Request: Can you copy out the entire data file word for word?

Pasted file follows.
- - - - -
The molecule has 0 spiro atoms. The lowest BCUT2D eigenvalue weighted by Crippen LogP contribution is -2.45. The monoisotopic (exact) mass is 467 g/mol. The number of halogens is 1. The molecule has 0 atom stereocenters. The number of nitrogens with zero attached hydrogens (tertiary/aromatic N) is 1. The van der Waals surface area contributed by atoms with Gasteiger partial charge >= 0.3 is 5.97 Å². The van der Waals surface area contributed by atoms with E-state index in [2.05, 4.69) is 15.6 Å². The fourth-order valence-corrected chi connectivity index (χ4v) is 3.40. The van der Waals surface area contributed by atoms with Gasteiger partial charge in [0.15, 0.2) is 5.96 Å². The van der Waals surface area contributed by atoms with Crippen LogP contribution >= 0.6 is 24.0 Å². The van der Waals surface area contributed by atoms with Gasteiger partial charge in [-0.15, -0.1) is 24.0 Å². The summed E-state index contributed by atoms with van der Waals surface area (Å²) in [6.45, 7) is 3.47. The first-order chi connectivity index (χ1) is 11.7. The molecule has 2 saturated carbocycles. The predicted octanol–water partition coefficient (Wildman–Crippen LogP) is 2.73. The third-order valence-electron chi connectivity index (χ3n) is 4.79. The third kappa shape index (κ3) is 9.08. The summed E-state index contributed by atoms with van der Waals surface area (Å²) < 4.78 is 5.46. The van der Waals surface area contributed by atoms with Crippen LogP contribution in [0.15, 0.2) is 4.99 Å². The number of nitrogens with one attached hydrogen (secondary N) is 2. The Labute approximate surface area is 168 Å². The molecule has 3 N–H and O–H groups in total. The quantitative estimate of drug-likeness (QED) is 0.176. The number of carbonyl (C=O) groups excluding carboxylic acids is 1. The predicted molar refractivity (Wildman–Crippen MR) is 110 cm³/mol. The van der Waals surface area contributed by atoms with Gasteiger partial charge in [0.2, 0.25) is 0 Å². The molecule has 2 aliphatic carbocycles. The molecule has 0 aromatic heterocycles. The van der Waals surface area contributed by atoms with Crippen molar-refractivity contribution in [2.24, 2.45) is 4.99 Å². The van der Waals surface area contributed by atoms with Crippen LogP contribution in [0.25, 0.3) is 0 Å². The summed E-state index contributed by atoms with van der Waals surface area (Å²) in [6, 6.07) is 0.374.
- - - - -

The molecule has 0 spiro atoms. The lowest BCUT2D eigenvalue weighted by Crippen LogP contribution is -2.45. The monoisotopic (exact) mass is 467 g/mol. The number of halogens is 1. The molecule has 0 atom stereocenters. The number of nitrogens with zero attached hydrogens (tertiary/aromatic N) is 1. The van der Waals surface area contributed by atoms with Gasteiger partial charge >= 0.3 is 5.97 Å². The van der Waals surface area contributed by atoms with E-state index in [2.05, 4.69) is 15.6 Å². The fourth-order valence-corrected chi connectivity index (χ4v) is 3.40. The van der Waals surface area contributed by atoms with Gasteiger partial charge in [0.15, 0.2) is 5.96 Å². The van der Waals surface area contributed by atoms with Crippen LogP contribution >= 0.6 is 24.0 Å². The van der Waals surface area contributed by atoms with Gasteiger partial charge in [-0.15, -0.1) is 24.0 Å². The summed E-state index contributed by atoms with van der Waals surface area (Å²) in [6.45, 7) is 3.47. The first-order chi connectivity index (χ1) is 11.7. The molecule has 2 saturated carbocycles. The predicted octanol–water partition coefficient (Wildman–Crippen LogP) is 2.73. The third-order valence-electron chi connectivity index (χ3n) is 4.79. The third kappa shape index (κ3) is 9.08. The summed E-state index contributed by atoms with van der Waals surface area (Å²) < 4.78 is 5.46. The van der Waals surface area contributed by atoms with Crippen LogP contribution in [0.15, 0.2) is 4.99 Å². The number of nitrogens with one attached hydrogen (secondary N) is 2. The Labute approximate surface area is 168 Å². The molecule has 3 N–H and O–H groups in total. The quantitative estimate of drug-likeness (QED) is 0.176. The number of carbonyl (C=O) groups excluding carboxylic acids is 1. The predicted molar refractivity (Wildman–Crippen MR) is 110 cm³/mol. The van der Waals surface area contributed by atoms with Gasteiger partial charge in [0.2, 0.25) is 0 Å². The molecule has 2 aliphatic carbocycles. The molecule has 0 aromatic heterocycles. The van der Waals surface area contributed by atoms with Crippen molar-refractivity contribution in [2.24, 2.45) is 4.99 Å². The van der Waals surface area contributed by atoms with Crippen LogP contribution in [0.25, 0.3) is 0 Å². The summed E-state index contributed by atoms with van der Waals surface area (Å²) in [6, 6.07) is 0.374.